Journal of the House of Lords: Volume 6, 1643. Originally published by His Majesty's Stationery Office, London, 1767-1830.
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DIE Veneris, videlicet, 18 die Augusti.
Ld. Hunsden's Estate not to be sequestered.
Upon Information to this House, by the Lord Hunsden, "That [ (fn. 1) the Committee] in Hertfordshire do sequester his Rents and Goods there; and that some Persons do (fn. 2) take away his Goods at Hunsden:" It is Ordered, That the Committee of Sequestrations for that County shall be required, not to sequester the Goods and Rents of the Lord Hunsden; and that the Parties that took away his Lordship's Goods shall be sent for, to shew by what Warrant they did it.
Message from the H. C. with Ordinances.
Earl of Westmorland, Leave to take the Air.
Ordered, That the Earl of Westmerland, giving his Word upon his Honour to remain in safe Custody, shall have Leave to ride out, and take the Air, within Five Miles Distance from London, for his Health Sake.
Answer to the H. C.
Their Lordships do agree with them in the Ordinance for commanding the Lord General's Soldiers in London to repair to their Colours, and to the Order for paying Two Hundred Pounds for Imprest-money; but touching the Ordinances for raising of Monies, and for recruiting the Lord General's Army, their Lordships will send a speedy Answer by Messengers of their own.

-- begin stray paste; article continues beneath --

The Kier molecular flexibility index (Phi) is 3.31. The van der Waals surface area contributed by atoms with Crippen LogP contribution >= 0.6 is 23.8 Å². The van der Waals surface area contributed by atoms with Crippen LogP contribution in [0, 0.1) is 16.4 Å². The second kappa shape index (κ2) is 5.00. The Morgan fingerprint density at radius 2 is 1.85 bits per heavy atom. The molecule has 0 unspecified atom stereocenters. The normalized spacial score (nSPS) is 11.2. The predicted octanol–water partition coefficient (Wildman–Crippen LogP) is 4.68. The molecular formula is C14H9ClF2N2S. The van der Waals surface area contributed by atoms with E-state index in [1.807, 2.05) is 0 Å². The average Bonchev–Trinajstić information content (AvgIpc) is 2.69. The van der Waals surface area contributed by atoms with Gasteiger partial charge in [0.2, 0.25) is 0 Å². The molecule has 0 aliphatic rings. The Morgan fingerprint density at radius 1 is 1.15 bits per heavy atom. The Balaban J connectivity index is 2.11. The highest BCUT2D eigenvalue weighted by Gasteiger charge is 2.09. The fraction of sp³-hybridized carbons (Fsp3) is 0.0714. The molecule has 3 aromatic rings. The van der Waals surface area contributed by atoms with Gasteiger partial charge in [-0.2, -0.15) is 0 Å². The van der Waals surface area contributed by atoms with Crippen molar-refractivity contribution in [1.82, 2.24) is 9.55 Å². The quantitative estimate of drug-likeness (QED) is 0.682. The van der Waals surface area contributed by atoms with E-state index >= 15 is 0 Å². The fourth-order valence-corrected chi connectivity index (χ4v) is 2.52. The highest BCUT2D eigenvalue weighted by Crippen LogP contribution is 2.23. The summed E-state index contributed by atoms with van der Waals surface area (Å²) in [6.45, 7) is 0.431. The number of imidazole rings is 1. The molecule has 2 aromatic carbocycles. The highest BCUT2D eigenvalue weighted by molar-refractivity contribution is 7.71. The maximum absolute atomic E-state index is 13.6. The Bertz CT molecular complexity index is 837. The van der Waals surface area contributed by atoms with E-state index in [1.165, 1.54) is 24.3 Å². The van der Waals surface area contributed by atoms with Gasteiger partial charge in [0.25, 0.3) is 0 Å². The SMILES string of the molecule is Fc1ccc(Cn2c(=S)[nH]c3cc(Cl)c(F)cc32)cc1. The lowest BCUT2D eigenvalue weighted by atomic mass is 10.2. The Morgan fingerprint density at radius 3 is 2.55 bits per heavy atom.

Message to them, that the Lords agree to Two Ordinances; and for a Conference about the King's Houses near London.
To let them know, that their Lordships do agree to the Ordinances for raising of Monies, and for recruiting the Lord General's Army, with the Amendments; and to desire a Conference, touching the Houses of the King and Queen, near London and the City of Westm.
Message from the H. C. that they agree to the Ordinance for Sequestrations.
with Names of Committees for D°. in several Counties.
3. To inform their Lordships, that the Name of James Tompson, [ (fn. 3) in the Ordinance] for Sequestrations, is mistaken, and is to be made John Tompson.
Raleigh's Horse and Arms restored.
Ordered, That Carew Raleigh Esquire shall be discharged from his further Attendance on this House, their Lordships being satisfied with his Answer; and that the Horse taken from him by Colonel Marten shall be restored to him, with the Arms, and put into Midd'sex Troop.
Mr. Pitts discharged.
Report of the Conference of some Transactions between Sir W. Boswell and The States General.
Next, the Speaker reported the Effect of the Conference Yesterday with the House of Commons; "who presented to their Lordships some Exhibits, which (fn. 4) Sir Wm. Bosewell, Agent for the King, delivered to The States of Holland, which reflects much to the Dishonour of the Parliament and their Proceedings; in Answer unto which, the House of Commons have made a Declaration to The States of Holland, to vindicate themselves from the Aspersions of the Exhibits."
Answer from the H. C. that they agree to the Ordinance for recruiting the Earl of Essex's Army.
That the House of Commons agree with their Lordships in the Alterations in the Ordinance for pressing of Recruits for the Lord General's Army, and raising of Monies; and that they will give a present Conference, as is desired.
Message to them, that the Lords agree to the Declaration to The States General.